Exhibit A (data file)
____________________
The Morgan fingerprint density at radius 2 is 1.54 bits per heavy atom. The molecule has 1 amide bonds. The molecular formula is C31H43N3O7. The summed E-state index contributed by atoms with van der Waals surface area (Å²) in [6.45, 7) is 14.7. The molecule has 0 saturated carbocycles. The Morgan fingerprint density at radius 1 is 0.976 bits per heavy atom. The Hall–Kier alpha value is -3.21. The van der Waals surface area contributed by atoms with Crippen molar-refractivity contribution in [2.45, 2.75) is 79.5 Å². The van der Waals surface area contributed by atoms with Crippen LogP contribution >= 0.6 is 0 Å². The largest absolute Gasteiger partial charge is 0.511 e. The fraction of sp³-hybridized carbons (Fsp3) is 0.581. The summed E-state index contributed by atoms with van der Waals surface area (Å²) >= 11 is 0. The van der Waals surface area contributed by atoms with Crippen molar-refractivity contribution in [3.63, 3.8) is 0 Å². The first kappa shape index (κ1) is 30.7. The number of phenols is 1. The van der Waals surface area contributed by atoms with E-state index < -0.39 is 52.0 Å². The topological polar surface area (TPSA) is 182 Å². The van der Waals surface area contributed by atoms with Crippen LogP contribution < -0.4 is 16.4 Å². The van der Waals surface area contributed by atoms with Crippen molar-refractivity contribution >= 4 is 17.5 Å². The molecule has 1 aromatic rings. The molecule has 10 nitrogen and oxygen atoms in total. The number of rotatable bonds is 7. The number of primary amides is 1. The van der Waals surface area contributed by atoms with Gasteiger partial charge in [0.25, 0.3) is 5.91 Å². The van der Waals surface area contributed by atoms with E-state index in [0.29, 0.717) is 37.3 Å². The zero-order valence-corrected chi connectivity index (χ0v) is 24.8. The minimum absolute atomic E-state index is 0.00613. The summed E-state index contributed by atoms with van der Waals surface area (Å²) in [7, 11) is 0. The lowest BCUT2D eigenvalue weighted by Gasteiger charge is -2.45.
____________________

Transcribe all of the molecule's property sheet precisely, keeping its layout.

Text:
The Morgan fingerprint density at radius 2 is 1.54 bits per heavy atom. The molecule has 1 amide bonds. The molecular formula is C31H43N3O7. The summed E-state index contributed by atoms with van der Waals surface area (Å²) in [6.45, 7) is 14.7. The molecule has 0 saturated carbocycles. The Morgan fingerprint density at radius 1 is 0.976 bits per heavy atom. The Hall–Kier alpha value is -3.21. The van der Waals surface area contributed by atoms with Crippen molar-refractivity contribution in [2.45, 2.75) is 79.5 Å². The van der Waals surface area contributed by atoms with Crippen LogP contribution >= 0.6 is 0 Å². The largest absolute Gasteiger partial charge is 0.511 e. The fraction of sp³-hybridized carbons (Fsp3) is 0.581. The summed E-state index contributed by atoms with van der Waals surface area (Å²) >= 11 is 0. The van der Waals surface area contributed by atoms with Crippen molar-refractivity contribution in [3.63, 3.8) is 0 Å². The first kappa shape index (κ1) is 30.7. The number of phenols is 1. The van der Waals surface area contributed by atoms with E-state index < -0.39 is 52.0 Å². The topological polar surface area (TPSA) is 182 Å². The van der Waals surface area contributed by atoms with Crippen LogP contribution < -0.4 is 16.4 Å². The van der Waals surface area contributed by atoms with Crippen molar-refractivity contribution >= 4 is 17.5 Å². The molecule has 1 aromatic rings. The molecule has 10 nitrogen and oxygen atoms in total. The number of rotatable bonds is 7. The number of primary amides is 1. The van der Waals surface area contributed by atoms with Gasteiger partial charge in [0.25, 0.3) is 5.91 Å². The van der Waals surface area contributed by atoms with E-state index in [0.29, 0.717) is 37.3 Å². The zero-order valence-corrected chi connectivity index (χ0v) is 24.8. The minimum absolute atomic E-state index is 0.00613. The summed E-state index contributed by atoms with van der Waals surface area (Å²) in [7, 11) is 0. The lowest BCUT2D eigenvalue weighted by Gasteiger charge is -2.45.